Worldcoin controversy: two sides of the ‘coin’

Mariblock hosted a space on X where it entertained arguments for and against the digital ID company, Worldcoin. Here are some key takeaways from the space.

Worldcoin controversy: two sides of the ‘coin’
Design by Ifeoluwa Awowoye

Worldcoin, a global digital ID company, launched to issue World IDs — blockchain-based biometric digital IDs — to every human. Worldcoin went live in several cities worldwide, Nairobi and Kampala being the only African cities. However, the project has been trailed by questions concerning security and privacy and the elements of financial inducement in its approach.

Worldcoin’s popularity in Kenya surged rapidly following its launch, propelling its mobile app to ascend the ranks of download charts in a mere week. As days progressed, queues grew as Kenyan citizens eagerly registered for digital IDs, drawn by a 25 Worldcoin token reward worth $56. After multiple advisories to citizens to understand the handling of their data, Kenya’s government suspended Worldcoin.

Mariblock hosted an X space with the president of the Blockchain Association of Kenya, Michael Kimani, and Abraham Augustine, a senior reporter at TechCabal, to discuss the controversies surrounding Worldcoin.

Here are some key takeaways from the discussion:

Digital ID systems like Worldcoin can help financial inclusion

Kimani believes that the Worldcoin project is the next exciting development in Web3, promising to bridge Africa’s financial inclusion divide. He claims that limited African digital identification systems hinder citizens from accessing global financial services across national boundaries. Kimani says that Worldcoin could offer a solution to this predicament.

He said:

“The conversation about identity is about identity beyond borders. African users being online and whenever they need to sign up for a financial service, they are requested [to provide] information they may not particularly have... This is the fundamental problem why Africans are not able to access financial services at a global level.

“For me, the Worldcoin project is trying to address this [financial inclusion] gap.”

Worldcoin’s goals are ‘aspirational’

In the flip of the coin, Augustine held more reserved views and shared none of Kimani’s optimism about the project. He said that Worldcoin’s aim to be the ID system for the world’s population is aspirational at best and would require the trust of the majority, which it currently does not have. For it to be successful, Worldcoin needs to incorporate the governments of most countries in the world, a situation Augustine believes is impossible.

Augustine said:

“There is a lot of aspiration here and the project is simply asking for a lot of trust from the people. Secondly, for Worldcoin to succeed, it has to be something that all governments are comfortable with... and that’s not where we are today.”

Digital ID does not guarantee financial inclusion

Augustine also argued that financial inclusion is not a strong enough reason to harvest biometric information in huge numbers. In his opinion, getting more people to register their biometrics on the platform does not signify a financially inclusive economy.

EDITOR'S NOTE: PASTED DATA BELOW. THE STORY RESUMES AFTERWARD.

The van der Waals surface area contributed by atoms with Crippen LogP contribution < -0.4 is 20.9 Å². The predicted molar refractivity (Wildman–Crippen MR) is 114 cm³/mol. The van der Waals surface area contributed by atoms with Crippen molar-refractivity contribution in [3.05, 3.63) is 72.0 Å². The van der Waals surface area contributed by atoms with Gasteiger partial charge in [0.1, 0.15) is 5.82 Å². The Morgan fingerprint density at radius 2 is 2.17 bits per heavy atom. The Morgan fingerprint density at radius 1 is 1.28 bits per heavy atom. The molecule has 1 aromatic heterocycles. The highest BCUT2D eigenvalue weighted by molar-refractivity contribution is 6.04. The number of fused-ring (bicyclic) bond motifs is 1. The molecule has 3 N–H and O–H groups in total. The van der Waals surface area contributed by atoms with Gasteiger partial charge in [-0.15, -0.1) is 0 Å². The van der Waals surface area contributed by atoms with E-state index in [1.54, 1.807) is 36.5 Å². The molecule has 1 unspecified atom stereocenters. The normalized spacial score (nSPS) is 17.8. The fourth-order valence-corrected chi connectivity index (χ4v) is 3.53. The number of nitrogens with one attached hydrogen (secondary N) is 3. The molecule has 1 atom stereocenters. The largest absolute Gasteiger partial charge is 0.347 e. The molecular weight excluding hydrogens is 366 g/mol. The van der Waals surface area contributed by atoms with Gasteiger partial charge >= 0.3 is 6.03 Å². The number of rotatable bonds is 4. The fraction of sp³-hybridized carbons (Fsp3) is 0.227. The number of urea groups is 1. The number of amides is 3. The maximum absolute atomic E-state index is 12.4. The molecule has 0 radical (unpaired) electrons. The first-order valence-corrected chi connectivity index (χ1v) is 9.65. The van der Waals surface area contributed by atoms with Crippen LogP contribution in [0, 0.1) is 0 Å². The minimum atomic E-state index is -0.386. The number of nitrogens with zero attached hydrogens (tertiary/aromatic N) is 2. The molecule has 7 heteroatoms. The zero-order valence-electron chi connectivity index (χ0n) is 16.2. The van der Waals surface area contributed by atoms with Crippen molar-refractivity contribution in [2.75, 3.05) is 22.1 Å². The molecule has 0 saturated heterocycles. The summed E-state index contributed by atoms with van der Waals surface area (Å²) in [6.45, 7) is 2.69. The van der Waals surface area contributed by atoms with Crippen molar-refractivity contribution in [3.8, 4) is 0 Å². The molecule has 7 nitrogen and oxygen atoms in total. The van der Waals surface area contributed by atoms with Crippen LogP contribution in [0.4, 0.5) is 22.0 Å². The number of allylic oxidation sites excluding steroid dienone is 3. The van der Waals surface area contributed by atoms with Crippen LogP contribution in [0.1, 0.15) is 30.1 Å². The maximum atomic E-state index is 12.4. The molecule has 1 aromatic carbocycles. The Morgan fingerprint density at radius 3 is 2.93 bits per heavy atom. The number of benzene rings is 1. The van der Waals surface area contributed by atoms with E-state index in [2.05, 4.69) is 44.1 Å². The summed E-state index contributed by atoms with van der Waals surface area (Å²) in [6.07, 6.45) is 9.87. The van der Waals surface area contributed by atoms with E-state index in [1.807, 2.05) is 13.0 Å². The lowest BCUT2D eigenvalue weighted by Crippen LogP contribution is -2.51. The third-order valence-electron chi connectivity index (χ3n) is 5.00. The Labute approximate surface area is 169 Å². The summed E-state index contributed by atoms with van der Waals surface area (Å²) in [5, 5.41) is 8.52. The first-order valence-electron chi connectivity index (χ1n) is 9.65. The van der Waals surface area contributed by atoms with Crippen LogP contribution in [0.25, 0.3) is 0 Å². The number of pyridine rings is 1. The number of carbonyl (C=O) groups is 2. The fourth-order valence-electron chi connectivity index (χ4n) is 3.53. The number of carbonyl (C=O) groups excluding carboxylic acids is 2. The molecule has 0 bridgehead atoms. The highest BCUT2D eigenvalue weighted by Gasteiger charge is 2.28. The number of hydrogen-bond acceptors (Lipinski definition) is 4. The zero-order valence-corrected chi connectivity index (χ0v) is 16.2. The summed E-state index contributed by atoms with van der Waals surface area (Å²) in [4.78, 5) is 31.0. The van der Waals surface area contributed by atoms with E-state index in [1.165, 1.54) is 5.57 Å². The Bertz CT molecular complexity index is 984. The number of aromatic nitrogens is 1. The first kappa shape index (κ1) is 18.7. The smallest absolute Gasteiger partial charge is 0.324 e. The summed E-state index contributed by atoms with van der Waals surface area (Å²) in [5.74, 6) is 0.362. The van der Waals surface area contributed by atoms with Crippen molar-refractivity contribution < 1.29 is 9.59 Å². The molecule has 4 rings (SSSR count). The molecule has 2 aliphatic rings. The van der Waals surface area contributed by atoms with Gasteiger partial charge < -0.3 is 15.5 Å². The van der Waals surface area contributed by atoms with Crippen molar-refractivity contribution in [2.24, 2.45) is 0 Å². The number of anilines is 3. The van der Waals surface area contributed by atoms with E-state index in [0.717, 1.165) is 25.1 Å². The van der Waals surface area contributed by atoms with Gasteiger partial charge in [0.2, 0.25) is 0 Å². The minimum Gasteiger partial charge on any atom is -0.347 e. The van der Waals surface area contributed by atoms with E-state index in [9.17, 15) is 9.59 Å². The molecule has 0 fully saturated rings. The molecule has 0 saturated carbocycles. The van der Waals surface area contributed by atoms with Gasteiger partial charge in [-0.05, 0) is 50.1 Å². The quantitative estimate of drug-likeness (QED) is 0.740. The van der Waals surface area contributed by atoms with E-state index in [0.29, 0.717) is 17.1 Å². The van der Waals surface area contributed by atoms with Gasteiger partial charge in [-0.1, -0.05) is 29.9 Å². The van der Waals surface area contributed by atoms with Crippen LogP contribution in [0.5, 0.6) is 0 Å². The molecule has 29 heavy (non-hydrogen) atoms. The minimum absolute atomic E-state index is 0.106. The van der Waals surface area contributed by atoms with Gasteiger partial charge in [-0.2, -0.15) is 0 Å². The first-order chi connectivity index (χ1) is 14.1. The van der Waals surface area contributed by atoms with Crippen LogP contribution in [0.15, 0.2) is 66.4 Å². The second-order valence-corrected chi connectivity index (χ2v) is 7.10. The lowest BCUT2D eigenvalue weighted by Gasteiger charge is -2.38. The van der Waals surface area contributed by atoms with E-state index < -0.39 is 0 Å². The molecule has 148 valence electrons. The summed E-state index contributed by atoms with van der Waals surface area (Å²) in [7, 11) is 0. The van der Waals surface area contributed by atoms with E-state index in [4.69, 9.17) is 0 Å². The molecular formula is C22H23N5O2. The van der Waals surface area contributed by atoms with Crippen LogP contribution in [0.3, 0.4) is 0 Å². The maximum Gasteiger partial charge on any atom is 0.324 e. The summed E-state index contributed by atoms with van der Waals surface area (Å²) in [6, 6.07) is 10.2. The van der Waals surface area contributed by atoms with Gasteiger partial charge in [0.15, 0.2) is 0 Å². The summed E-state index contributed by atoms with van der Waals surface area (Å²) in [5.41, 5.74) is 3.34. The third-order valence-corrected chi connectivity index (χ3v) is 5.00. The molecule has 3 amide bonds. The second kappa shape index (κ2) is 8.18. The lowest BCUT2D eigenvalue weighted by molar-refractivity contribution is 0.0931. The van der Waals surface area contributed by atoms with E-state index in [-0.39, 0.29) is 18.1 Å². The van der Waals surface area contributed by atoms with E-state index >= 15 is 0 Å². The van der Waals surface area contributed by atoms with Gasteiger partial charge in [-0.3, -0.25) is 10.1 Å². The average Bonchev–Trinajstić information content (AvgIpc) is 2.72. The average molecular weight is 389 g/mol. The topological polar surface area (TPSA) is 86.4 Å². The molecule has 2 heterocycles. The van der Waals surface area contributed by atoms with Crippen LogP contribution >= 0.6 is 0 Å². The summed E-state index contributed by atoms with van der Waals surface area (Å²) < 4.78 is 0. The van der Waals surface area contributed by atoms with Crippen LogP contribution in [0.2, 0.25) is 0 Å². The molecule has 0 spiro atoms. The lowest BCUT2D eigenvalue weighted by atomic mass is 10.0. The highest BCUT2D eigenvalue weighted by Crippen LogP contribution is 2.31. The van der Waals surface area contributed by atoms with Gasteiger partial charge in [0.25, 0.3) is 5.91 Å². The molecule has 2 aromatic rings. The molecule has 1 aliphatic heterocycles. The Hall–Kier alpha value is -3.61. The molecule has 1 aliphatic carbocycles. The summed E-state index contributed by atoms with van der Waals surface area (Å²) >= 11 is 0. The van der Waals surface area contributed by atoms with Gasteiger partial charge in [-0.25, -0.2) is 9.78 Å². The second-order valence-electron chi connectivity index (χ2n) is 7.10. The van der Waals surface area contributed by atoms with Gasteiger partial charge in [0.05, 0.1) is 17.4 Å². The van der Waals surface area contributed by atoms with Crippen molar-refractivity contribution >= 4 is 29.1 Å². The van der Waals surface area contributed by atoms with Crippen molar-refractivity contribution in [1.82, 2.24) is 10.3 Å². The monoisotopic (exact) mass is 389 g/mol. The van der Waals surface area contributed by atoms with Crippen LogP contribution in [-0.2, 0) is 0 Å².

“Generally speaking, I think a focus on just getting people to create [digital] accounts is not a good way of measuring whether we are building strong economies or not or whether we are serving people financially.”

He added:

“In Nigeria, we have had several digital ID programs by the government and we still have less than 45% of access-type financial inclusion. It is clear that the more digital IDs you have does not necessarily mean you have a more financially included population by access. The more financially included people you have in terms of access does not necessarily mean you have a better economy.”

The trust issues can be resolved

While Kimani agreed that there are questions of trust around Worldcoin, he held the opinion that such issues do not need to be fatal. In resolving them, he proposed an independent and end-to-end audit to inspect the system’s design and security.

“My recommendation has always been that … as a community, we need to come up with an audit mechanism that is end-to-end so that we can all speak the same language.”

He added:

“There is a big conversation to be had around who do we trust with this audit, what type of audit would we require... who are these people who will come up with the audit system. I think that is how communities and systems of governance come together to agree on controversial issues.”

Can governments be trusted?

Kimani raised points on trusting the government to effectively manage audit processes around the Worldcoin project and other budding technological innovations in the future. He concluded that most governments cannot be trusted because they do not understand the technology, citing the conflicting responses of Kenyan authorities to the Worldcoin situation.

“Is the government the entity that should be trusted to come up with an audit? [Considering] the situation that the Kenyan government is in right now, it is clear that the government is also confused... and they are not speaking the same language, or they do not have a good grasp of the issue.”

On the other hand, Augustine leaned more towards a government-controlled response because he believes they are easier to hold accountable. He said:

“My reason for saying that I am more comfortable with the government ... is that you can hold governments to account generally.”